Estate Planning

Estate planning is planning for the  accumulation, preservation and distribution of an individual’s or family’s property and planning for one’s future care. Estate planning ensure that one’s wishes are carried out. Dean Law Office, LLC can assist you in drafting and implementing a well-designed estate plan.  Such a plan provides a sense of security and comfort that one’s wishes about one’s caregivers and distribution of assets will be carried out. 

The basic estate planning documents an individual should have are:  a will or trust, a durable power of attorney, a health care directive and a health care power of attorney.  A beneficiary deed or transfer on death deed may also be useful in implementing one’s estate plan. Up

A will is a document that spells out how, when and to whom assets are distributed after your death. In the case of a parent with a minor child, the will can also designate the parent’s wishes as to who should be guardian and conservator of a minor child.

In drafting your will, you need to consider other assets such as life insurance policies, financial accounts and retirement savings (IRAs, pensions, 401(k) plans). These assets may have beneficiary designations that impact your estate plan.

A well-drafted will can reduce stress and grieving for loved ones, can disburse assets to loved ones in a orderly manner, establish trusts and name trustees, minimize administrative fees for your estate, name guardians for minor children, designate who will receive assets and make charitable gifts.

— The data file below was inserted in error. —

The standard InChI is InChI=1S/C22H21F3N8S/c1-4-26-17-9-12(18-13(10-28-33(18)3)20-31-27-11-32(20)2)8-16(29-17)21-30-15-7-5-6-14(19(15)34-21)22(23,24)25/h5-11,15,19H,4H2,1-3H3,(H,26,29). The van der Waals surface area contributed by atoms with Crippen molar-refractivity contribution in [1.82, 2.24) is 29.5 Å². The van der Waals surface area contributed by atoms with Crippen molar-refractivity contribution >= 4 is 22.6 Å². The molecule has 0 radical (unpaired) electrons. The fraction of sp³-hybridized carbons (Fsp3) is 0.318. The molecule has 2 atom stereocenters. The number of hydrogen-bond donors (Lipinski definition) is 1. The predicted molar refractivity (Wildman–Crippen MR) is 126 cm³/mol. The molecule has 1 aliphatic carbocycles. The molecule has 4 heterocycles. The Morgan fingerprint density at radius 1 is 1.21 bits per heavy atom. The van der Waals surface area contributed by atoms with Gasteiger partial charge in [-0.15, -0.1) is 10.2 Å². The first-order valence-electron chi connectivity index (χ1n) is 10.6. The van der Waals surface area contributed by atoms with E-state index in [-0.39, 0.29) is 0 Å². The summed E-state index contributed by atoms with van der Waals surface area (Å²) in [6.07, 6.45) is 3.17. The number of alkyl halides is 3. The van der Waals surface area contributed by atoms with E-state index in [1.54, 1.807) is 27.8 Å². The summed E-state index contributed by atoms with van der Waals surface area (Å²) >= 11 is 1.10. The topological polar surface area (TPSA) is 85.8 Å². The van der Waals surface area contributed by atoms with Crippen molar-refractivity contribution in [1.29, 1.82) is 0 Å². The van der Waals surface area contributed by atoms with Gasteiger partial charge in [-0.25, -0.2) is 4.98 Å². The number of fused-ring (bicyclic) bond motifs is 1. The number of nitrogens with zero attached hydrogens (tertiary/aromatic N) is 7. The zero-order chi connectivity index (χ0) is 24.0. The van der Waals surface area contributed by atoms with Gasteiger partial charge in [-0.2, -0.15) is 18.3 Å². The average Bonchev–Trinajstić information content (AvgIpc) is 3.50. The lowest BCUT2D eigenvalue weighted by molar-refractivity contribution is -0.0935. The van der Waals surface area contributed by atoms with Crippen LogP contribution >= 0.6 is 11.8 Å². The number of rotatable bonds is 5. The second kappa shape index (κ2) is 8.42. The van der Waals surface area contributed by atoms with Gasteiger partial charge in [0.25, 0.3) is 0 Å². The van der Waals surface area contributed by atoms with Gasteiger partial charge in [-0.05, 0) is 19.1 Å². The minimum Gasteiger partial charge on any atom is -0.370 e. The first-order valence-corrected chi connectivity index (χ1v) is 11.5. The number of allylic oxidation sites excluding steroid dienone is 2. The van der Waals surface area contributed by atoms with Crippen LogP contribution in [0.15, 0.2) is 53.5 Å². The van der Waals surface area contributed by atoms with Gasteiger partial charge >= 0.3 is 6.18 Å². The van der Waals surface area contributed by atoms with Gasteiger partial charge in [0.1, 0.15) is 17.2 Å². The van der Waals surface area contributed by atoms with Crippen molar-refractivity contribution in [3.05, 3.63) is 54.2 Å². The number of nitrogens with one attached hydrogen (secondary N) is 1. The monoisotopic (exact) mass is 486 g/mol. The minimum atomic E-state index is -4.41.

Durable Powers of Attorney
A durable power of attorney allows you to appoint someone else (called the attorney-in-fact or agent) to manage financial affairs and assets should you be unable to do so or need help in managing. Read More

Living Will or Health Care Directive
A living will, also known as a health care directive or medical directive, instructs your health care providers as to the type of medical care you do or do not desire should you be unable to communicate such decisions. By drafting a health care directive you can specify your preferences regarding the extent of life-sustaining measures in case you are no longer capable of making decisions regarding health care. 

Health Care Power of Attorney
A health care power of attorney (sometimes called a healthcare proxy) allows someone else you appoint (your agent) to make medical decisions for you if you are not capable of making such decision.

Trusts are classified as revocable or irrevocable and living or testamentary.  

By establishing a revocable trust, you have the ability to change or terminate the trust.  Income during your lifetime is generally paid to the you and you are free to sell assets.  If all assets you own are placed in the trust, you will avoid probate which can be time-consuming, expensive, and is matter of public record.  

An irrevocable trust cannot be modified or terminated without the consent of the beneficiaries.

A living trust is a trust establishing during one’s lifetime. 

A testamentary trust is a trust established at one’s death. 

A special needs trust is designed to provide for someone who is receiving government benefits or may in the future receive government benefits.

A trust can be extremely useful if the designated beneficiary is not good at handling finances. A trustee can manage assets and creditors can be prevented from having access to assets held in an trust.

The Estate Planning Process
Make a list of assets: bank accounts, real estate, retirement accounts, life insurance policies, etc.  Play close attention to how the asset is titled.  If you hold property in joint tenancy with a right of survivorship that provision will trump any provision in a will. Read More

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Margaret Dean 816-753-3100